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BELIZE ME, I DO! LOL!!! And if you mispronounce Uranyl Nitrate it sounds like Your anal or urinal. It is a no win "shituation"! LOL!!! I have been making uranotypes since 2012 and made two videos for presentation at APIS (too expensive to fly to Santa Fe from Barbados) on the topic but I regularly get lazy when speaking on the topic and get either strange stares or giggles from the listeners!
From: email@example.com [mailto:firstname.lastname@example.org] On Behalf Of Clay Harmon
Sent: Thursday, April 01, 2021 4:38 PM
Subject: Re: [altphotolist] Alkaline fixers and lumen prints
no one will ever be able to keep straight the difference between an uranotype and a urinotype after this thread ends.
No I brought that up in our group at the time and we had that rollicking discussion about what we needed to eat to make our urine a better fixer remember? LOL But I originally heard it from someone else and I did try it. Made my darkroom smell and resulted in very red tones. It may partially stabilize but it’s not the answer. Still testing every lead I find.
tell me more about the nanocapturing tea- that sounds interesting
Also r u talking about me saying that about urine last summer?😂
I also tell the eco minded to stick their prints for final wash in the top cistern of their toilet- that waters gonna flush sometime
I’ve tested a ton of things in my quest to fix lumen prints and I have found “0” that fix it without altering the colors. I have tried everything from traditional fix, to chromoskedasic stabilizer, to salt, to urine (yes, my friends in the UK insist you can “fix them with wee!”) Every single one of these changes the lumen colors. I am currently testing green tea, which I have found can encapsulate both silver and gold as nano particles. I’ll let know you how that goes. If anyone can solve this it is you, so I’m going to be following this closely!!
On Apr 1, 2021, at 4:16 PM, Kim Du Boise <krd@...> wrote:
I just love this and the colors! The colors could well be used to match different subjects that may lend to them!
I prefer fixing and have not tried that. Look at all the colors from all papers fixed below. I like the fact that they are stable. When I teach it I recommend to scan the lumen before fixing and print it digitally if desired but for some reason I have always been purist about it and fixed. But potassium thiocyanate, wouldn’t that fix it as well? That might be a choice I can try in comparison. Do you know the acidity of a solution and what dilution?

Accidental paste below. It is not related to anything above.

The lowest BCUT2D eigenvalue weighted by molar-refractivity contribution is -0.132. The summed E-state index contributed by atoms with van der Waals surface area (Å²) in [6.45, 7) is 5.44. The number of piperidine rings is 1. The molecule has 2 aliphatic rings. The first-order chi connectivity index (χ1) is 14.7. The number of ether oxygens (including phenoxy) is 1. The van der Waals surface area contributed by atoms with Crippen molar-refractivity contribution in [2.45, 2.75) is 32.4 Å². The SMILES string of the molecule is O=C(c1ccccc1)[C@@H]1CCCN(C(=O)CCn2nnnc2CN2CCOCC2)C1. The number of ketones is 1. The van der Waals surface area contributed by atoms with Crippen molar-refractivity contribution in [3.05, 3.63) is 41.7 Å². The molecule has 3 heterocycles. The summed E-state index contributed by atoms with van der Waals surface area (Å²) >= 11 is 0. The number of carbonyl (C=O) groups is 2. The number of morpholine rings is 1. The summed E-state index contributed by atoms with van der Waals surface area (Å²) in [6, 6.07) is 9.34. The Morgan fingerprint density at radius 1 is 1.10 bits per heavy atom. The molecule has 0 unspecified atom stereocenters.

On Apr 1, 2021, at 9:36 AM, Alberto Novo <alt.list@...> wrote:
have you ever tried to stabilize - not to fix - the print with a saturated solution of sodium chloride "Talbot-like" or with a solution of potassium thiocyanate like in instant photos booths?
Just a thought ... I don't have my lab anymore, so I can't give it a try by myself before giving suggestions.
(I am SO thrilled we can post pix).
I’ve been running a lot of lumen print tests to quantify some things, one of which is the use of an alkaline vs acid fixer to reduce fading of the colors.
I’ve done two tests now with an 8x10 Stouffers, exposed outside all day 9-6 full sun, print then cut in half, one fixed in Sprint (6 pH) and one in Formulary TF-4 (8 pH). The first time I did this I was very surprised to see a slight difference—a bit lighter color—in the alkaline fixed half.
So I did the test again and sure enough, same thing. Left is alkaline, right is acid.
I’m going to do a couple more of these on different papers but if it were based on these two tests alone I can’t support the theory of an alkaline fix reducing fading of colors. (Note: prints are still wet here and have not dried down to full darkness but the other test dried down was exactly the same, also different paper).
Has anyone else done this too? Does anyone have acid and alkaline fixes and can do a side by side? I’m going to use citric and sodium carbonate to “prime” the two fixes and do it again, too..both of the fixers I tested are ammonium thiosulfate with added ingredients.
I will measure densities with a densitometer to make sure it’s not just a color shift but an actual density dif, too.